NEW YORK – The Bush administration has no plans to ease its opposition to national limits on greenhouse gas output despite talk that a change may be under consideration, a White House spokeswoman said on Thursday.
“The president has said continually said that one of reasons he doesn’t like a mandated cap is because it has the potential to move jobs overseas and hurt the economy,” said Kristin Hellmer, spokeswoman for James Connaughton, the chairman of the White House Council on Environmental Quality. Growing concerns about global warming have prompted California, Arizona and seven Northeastern states to take steps to bypass President George W. Bush and set their own greenhouse limits. Bush pulled out of the 163-nation Kyoto Protocol on global warming in 2001, saying it would hurt the economy and unfairly left rapidly developing countries like China and India without limits on emissions. A national cap on emissions would mean heavy industries in the United States, the world’s top emitter of greenhouse gases, might have to make big decisions, like investing in alternative energy or clean-burning natural gas. Hellmer said Bush is sticking with his 2002 plan calling for voluntary reductions, with an eye to trimming greenhouse emissions intensity – or emissions per unit of economic output of the US economy – by 18 percent by 2012. “If we’re not meeting (the emissions intensity) goal, (Bush) has always said he will look at new policies and new ideas,” Hellmer said. “But now we are on track to meet that goal.”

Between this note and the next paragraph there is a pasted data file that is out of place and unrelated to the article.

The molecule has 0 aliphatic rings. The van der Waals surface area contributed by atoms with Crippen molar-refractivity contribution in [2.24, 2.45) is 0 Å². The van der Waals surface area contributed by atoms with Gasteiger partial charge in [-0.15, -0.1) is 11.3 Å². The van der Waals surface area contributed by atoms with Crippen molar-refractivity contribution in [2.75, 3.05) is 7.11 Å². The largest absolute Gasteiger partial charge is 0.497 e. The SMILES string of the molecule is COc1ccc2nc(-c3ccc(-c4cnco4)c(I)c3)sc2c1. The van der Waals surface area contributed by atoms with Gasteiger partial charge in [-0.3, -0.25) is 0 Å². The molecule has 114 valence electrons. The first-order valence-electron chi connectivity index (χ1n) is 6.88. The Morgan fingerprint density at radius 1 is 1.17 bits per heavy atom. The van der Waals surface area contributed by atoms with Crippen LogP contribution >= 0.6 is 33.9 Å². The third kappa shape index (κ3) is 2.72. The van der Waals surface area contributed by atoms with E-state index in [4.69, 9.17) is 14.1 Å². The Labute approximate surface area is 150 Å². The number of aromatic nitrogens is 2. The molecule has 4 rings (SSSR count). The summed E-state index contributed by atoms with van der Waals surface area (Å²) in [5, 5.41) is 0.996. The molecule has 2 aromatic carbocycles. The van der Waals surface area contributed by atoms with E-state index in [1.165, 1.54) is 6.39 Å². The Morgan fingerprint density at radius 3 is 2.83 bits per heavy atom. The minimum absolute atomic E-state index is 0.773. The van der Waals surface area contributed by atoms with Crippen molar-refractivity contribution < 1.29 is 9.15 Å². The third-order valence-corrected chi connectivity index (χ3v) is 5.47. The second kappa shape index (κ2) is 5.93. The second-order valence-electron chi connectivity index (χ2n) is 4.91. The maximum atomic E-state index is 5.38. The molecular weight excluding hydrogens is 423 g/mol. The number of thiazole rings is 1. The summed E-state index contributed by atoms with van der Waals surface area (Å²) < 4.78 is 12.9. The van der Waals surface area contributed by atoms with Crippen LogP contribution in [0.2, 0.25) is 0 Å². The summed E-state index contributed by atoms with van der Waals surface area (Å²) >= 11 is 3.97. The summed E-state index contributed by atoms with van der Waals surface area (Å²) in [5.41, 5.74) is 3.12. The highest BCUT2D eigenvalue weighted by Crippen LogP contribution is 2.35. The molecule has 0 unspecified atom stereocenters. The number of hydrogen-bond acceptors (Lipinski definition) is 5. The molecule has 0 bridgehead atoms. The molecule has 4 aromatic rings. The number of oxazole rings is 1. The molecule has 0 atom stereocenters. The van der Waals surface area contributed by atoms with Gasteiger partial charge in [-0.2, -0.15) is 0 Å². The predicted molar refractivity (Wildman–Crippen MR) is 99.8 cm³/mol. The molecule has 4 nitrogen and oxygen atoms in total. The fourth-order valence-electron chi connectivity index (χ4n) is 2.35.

Critics of Bush’s voluntary greenhouse plan say it is too lenient to industry, especially as overall US greenhouse gas emissions have risen 13 percent since 1990.